John McCormick writes: wasn’t it good to see Jordan Henderson picking up that trophy the other day? It wasn’t his first, either. Way back in 2011-12 he’d been on the winning side as Liverpool picked up the League cup. He’d also been a runner-up in a few competitions (FA Cup, Europa League, Champions League, Premiership and so on) had captained his country in the World Cup, and, generally, proven to be a bit of a canny player. Yet, not long after he left Sunderland, I remember listening to Liverpool fans explaining why he just wasn’t good enough for Liverpool and how he’d never replace Steven Gerrard [the sniping from sections of the Liverpool and England support has continued – Ed].
There were similar criticisms about his selection as an England player after he made his senior debut in 2010 and, indeed, it was a while before he earned another cap. Yet we knew all long, didn’t we? At least Stephen Goldsmith did. Here’s what he wrote just 7 years ago, on June 5th 2012, under his byline “Goldy’s Logic” and with the title:
Bravo England and Sunderland’s Jordans. And now, Allez les Bleus
Monsieur Salut writes: so sad. England should have been two or three up at half time but lost their way after the interval. Only the sort of toerags who jump on ambulances would deny that Croatia grew stronger and stronger in the second half while England wilted.
For Sunday’s final, Monsieur Salut’s personal disappointment – having warmed to this England manager and side more than any since 1966 – is lessened only to the extent that he can shout for Mme Salut’s Bleus.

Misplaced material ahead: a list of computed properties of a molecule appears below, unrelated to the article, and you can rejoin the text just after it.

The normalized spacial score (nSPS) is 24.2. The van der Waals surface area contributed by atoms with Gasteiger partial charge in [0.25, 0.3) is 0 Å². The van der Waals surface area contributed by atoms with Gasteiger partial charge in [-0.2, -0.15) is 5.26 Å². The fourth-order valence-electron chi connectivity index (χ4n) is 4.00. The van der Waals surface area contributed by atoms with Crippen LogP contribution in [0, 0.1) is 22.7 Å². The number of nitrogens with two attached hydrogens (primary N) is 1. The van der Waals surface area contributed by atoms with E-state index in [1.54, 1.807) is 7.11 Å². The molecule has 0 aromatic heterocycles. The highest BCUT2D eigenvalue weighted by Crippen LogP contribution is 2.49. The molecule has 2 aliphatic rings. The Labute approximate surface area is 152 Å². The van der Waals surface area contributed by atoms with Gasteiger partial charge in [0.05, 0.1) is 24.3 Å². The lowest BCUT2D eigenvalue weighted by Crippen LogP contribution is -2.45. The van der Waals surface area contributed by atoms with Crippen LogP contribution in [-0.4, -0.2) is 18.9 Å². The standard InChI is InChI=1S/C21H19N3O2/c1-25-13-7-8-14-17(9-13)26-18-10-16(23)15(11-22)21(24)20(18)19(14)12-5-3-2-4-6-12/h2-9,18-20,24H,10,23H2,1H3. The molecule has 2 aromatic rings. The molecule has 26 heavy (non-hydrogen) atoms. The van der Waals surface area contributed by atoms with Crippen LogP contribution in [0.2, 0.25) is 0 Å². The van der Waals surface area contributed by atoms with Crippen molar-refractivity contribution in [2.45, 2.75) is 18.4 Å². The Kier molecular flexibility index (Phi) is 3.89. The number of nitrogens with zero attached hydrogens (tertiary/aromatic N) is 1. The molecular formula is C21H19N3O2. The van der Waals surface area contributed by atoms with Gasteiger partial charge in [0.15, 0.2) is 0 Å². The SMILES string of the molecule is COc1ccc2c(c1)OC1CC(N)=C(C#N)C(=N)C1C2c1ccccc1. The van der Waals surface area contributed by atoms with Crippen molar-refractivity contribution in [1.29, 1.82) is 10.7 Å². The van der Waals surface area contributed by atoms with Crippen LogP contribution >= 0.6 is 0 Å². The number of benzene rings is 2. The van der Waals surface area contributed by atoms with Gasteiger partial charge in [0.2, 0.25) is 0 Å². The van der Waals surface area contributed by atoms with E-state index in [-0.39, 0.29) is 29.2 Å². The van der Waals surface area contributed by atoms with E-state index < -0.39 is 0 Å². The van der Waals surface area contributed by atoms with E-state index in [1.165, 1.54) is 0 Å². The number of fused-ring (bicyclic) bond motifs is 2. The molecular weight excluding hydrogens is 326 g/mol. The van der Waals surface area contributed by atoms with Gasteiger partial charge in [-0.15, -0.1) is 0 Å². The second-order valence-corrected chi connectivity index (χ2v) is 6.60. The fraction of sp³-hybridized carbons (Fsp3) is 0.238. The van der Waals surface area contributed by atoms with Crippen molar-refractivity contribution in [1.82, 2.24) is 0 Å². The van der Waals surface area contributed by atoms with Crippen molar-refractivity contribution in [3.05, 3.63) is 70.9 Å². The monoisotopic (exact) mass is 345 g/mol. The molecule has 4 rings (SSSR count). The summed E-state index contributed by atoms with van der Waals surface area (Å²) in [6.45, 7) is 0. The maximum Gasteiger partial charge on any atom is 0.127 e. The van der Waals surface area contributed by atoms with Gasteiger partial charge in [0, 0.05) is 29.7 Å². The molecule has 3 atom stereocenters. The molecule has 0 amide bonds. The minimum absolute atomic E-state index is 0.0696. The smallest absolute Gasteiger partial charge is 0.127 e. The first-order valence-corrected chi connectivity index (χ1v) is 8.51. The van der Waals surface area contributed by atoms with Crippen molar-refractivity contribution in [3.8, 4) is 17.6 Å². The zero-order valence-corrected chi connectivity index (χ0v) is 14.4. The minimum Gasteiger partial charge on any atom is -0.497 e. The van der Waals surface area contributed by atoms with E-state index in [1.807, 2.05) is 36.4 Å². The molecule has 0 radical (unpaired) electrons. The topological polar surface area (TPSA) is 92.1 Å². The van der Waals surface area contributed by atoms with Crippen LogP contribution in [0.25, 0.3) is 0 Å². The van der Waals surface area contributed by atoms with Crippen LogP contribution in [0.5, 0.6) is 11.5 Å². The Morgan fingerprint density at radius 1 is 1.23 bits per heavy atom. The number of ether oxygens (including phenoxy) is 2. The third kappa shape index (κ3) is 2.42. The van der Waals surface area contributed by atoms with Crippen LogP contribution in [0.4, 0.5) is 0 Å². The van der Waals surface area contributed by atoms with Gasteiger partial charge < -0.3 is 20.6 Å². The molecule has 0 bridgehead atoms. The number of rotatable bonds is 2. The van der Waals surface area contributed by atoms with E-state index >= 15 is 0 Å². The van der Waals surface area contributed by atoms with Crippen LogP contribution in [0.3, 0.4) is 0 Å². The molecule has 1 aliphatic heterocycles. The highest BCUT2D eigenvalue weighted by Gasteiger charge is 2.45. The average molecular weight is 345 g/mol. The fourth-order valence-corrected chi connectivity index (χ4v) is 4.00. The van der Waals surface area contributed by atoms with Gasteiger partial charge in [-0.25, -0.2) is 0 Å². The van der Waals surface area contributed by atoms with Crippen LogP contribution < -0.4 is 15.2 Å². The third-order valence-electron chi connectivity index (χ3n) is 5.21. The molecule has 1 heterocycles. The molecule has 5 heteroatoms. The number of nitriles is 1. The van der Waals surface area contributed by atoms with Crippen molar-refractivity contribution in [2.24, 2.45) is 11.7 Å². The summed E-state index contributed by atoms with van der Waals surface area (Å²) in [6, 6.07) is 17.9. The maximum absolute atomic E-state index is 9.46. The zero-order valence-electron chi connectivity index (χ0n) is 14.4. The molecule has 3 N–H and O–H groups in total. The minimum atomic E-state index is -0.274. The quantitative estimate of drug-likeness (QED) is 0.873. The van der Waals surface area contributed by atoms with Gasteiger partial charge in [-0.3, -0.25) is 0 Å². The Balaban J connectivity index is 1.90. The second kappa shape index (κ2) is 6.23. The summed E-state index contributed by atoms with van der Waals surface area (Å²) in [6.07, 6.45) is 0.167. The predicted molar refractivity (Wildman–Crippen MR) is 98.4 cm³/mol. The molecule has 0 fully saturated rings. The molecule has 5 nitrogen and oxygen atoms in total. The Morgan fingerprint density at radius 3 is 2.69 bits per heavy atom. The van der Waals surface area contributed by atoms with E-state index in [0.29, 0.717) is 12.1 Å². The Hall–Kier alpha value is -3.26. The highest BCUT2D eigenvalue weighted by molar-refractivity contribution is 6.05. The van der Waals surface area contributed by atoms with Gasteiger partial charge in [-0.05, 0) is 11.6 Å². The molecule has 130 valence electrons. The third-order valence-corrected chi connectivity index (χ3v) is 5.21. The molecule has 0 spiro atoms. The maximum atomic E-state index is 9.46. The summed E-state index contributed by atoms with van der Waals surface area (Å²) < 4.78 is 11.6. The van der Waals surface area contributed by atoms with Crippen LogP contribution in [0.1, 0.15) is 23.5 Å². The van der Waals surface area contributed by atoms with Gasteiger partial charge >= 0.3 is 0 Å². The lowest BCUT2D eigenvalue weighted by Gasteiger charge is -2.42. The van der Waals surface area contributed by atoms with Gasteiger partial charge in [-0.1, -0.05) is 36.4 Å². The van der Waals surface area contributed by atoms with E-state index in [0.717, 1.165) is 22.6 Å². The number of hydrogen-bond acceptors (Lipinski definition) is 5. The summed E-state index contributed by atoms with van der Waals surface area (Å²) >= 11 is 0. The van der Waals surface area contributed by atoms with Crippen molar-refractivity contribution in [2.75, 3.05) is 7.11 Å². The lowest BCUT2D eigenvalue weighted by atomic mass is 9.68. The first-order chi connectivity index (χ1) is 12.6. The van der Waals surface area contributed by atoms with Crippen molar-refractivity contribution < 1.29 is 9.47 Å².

I’ve been impressed by France, and especially by how well the racially mixed team has gelled. Look at the players belting out the words of La Marsellaise – the rotten far right in France has lost a spurious reason for doubting their allegiance. Here is a piece, for anyone interested, that I wrote for The National (UAE). The editor is happy for me to reproduce my work here ….
World Cup Diaries: (4) Moscow en fête as Russians celebrate another big win
Our Boro-suppporting World Cup diarist – Monsieur Salut’s nephew, Andy Falconer – changes city. After revealing in the beauty of St Petersburg, he headed for Moscow. His 2018 tournament will soon enough be over – that pass-out from Sarah back home is about to expire – and he has now caught his last stadium game (see footnote for quick thoughts on the end of Morocco’s hopes)* and is returning to St Petersburg to fly home.
Here a few of his Moscow reflections. See earlier jottings at this link …
Jordan Pickford on his goalkeeping heroes: De Gea, Lloris, Hart and Schmeichel
Monsieur Salut writes: we’ve acclaimed Jermain Defoe. So has the country at large. Pete Sixsmith’s Observer Q+A talked of a man who, at Sunderland AFC, had enhanced his reputation as a striker and – through his quite beautiful bond with Bradley Lowery – as a man.
Pete’s piece, reproduced in expanded form here, briefly mentioned the other positive from our truly awful season: the superior goalkeeping of Jordan Pickford, albeit interrupted by a midseason injury layoff.
Jordan deserves and will probably attain the status of England’s Number One. He may well do it while keeping goal for a club other than the one he has always supported, SAFC. That is his right, maybe even a personal duty, as a pro. I wish him well and, while regretting that Sunderland are unlikely to provide the platform for his ambition, will follow his progress much as I follow Jordan Henderson’s.
Here are some excerpts from an interview with Jordan (P), speaking to EASPORTS.com to mark his EA SPORTS FIFA 17 rating being upgraded (that’s a football video game for the unitiated). To read the full interview, go to https://www.easports.com/uk/fifa/news/2017/jordan-pickford-interview …
Observed: Defoe’s England glory, Sunderland’s endless gloom